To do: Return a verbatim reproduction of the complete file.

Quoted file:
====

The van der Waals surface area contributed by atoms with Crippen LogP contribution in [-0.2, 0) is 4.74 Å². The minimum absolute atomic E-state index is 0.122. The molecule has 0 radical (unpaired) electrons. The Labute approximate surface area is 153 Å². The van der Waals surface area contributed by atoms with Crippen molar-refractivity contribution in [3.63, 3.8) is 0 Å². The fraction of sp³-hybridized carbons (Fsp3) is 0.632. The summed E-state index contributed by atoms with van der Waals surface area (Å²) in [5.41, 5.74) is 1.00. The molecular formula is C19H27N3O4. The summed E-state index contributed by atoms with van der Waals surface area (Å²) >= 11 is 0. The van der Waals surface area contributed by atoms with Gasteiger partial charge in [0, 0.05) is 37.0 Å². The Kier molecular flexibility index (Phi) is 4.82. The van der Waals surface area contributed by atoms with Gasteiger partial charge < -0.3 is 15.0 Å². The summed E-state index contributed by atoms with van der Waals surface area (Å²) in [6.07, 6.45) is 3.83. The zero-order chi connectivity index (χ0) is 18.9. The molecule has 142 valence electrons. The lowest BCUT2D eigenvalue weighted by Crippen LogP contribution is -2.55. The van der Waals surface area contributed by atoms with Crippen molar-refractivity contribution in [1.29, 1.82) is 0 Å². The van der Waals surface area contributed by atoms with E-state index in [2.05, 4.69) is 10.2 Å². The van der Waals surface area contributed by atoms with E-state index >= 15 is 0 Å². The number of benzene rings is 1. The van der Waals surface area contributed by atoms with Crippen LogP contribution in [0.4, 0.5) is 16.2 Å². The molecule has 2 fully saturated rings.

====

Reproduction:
The van der Waals surface area contributed by atoms with Crippen LogP contribution in [-0.2, 0) is 4.74 Å². The minimum absolute atomic E-state index is 0.122. The molecule has 0 radical (unpaired) electrons. The Labute approximate surface area is 153 Å². The van der Waals surface area contributed by atoms with Crippen molar-refractivity contribution in [3.63, 3.8) is 0 Å². The fraction of sp³-hybridized carbons (Fsp3) is 0.632. The summed E-state index contributed by atoms with van der Waals surface area (Å²) in [5.41, 5.74) is 1.00. The molecular formula is C19H27N3O4. The summed E-state index contributed by atoms with van der Waals surface area (Å²) >= 11 is 0. The van der Waals surface area contributed by atoms with Gasteiger partial charge in [0, 0.05) is 37.0 Å². The Kier molecular flexibility index (Phi) is 4.82. The van der Waals surface area contributed by atoms with Gasteiger partial charge < -0.3 is 15.0 Å². The summed E-state index contributed by atoms with van der Waals surface area (Å²) in [6.07, 6.45) is 3.83. The zero-order chi connectivity index (χ0) is 18.9. The molecule has 142 valence electrons. The lowest BCUT2D eigenvalue weighted by Crippen LogP contribution is -2.55. The van der Waals surface area contributed by atoms with Crippen molar-refractivity contribution in [1.29, 1.82) is 0 Å². The van der Waals surface area contributed by atoms with E-state index in [2.05, 4.69) is 10.2 Å². The van der Waals surface area contributed by atoms with E-state index >= 15 is 0 Å². The number of benzene rings is 1. The van der Waals surface area contributed by atoms with Crippen LogP contribution in [0.4, 0.5) is 16.2 Å². The molecule has 2 fully saturated rings.